On the truck I have a 1 foot or so vertical section of 3" PVC with a drain in the bottom but it tends to get plugged with soot and freeze. On my trailer I went to a horizontal length of 3" PVC that is around 3 feet long. I have a tee near the end with a 1.5 inch drain plug. I occasionally just take the 3 inch plug out of the end. As I usually park on the right side of the road, it is aimed downhill. I may wrap it with a few wraps of corregated cardboard in a few more weeks so it doesn’t freeze while rolling. We have already been in the mid 20’s a few times and it snowed most of the day here today… Oh, I never glue my PVC joints, ever !! Just duct tape and electrical wire to seal them. If in the sun or wind I cover with aluminum tape … Mike
Robert At -30 deg. F stay home! Good whiskey freezes at that temp. Only a few of us out here have ever seen these temps. Safety aside, I think you would need constant automatic condensate draining to keep ice from forming at the reduced pressure in the fuel pipes.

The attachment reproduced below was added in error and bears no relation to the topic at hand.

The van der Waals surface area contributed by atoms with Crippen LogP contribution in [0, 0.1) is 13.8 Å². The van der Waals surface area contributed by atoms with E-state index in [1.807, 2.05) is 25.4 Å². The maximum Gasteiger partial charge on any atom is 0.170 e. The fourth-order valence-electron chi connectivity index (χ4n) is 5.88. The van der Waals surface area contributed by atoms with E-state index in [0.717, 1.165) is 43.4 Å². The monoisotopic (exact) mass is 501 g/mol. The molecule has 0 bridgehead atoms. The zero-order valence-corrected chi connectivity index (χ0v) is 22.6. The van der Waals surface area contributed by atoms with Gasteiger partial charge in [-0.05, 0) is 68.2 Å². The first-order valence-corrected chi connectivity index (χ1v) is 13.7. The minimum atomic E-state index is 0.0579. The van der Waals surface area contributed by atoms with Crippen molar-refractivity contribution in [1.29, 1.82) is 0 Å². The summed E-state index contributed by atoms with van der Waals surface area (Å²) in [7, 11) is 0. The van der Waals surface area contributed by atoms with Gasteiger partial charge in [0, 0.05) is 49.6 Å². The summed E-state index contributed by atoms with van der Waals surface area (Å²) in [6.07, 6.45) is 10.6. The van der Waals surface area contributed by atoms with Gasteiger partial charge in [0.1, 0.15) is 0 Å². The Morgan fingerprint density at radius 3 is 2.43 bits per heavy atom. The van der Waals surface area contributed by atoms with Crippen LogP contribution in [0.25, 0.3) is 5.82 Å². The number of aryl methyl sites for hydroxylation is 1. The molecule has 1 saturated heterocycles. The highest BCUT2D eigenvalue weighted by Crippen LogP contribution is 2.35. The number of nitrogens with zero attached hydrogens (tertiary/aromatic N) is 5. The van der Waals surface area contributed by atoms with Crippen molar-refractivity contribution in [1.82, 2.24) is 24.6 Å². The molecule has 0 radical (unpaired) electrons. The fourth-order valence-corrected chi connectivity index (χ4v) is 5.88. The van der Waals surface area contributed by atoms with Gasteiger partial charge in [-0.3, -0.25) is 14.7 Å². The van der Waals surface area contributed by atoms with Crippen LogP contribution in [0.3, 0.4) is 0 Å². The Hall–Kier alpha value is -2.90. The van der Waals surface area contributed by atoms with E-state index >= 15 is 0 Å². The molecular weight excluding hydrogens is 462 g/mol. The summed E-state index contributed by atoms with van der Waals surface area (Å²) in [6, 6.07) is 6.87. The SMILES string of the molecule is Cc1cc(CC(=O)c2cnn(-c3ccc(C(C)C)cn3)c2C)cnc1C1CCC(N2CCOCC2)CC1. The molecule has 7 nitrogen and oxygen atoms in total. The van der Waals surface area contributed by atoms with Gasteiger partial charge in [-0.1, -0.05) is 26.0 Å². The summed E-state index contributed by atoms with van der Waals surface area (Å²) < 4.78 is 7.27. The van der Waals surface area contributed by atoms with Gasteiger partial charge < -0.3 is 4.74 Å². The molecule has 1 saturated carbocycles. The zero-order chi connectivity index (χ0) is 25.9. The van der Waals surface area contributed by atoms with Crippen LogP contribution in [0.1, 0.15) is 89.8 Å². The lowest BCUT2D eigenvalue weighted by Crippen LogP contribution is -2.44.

just my two cents Dave
John, Mike , Dave, and Wayne Thank you for your input, it will all be helpful as I design my system.
The magic number for starting any car around here is -28F and that is with a magnetic heater on the oil pan. I see no reason to go anywhere when it is below zero at all. The vapor off the torch even freezes in the air as well as my lungs. It’s a good time to use paper to light off the center of the Wayne style unit. The other thing to consider is the start blower. Mine seized up from lack of use for 2 weeks. It took me 15 minutes or better to get it spinning again today and it was probably only 45 degrees. Woodgas is very corrosive so if you let anything sit, you will find out in a hurry. Off to bed … Mike
PS, a picture link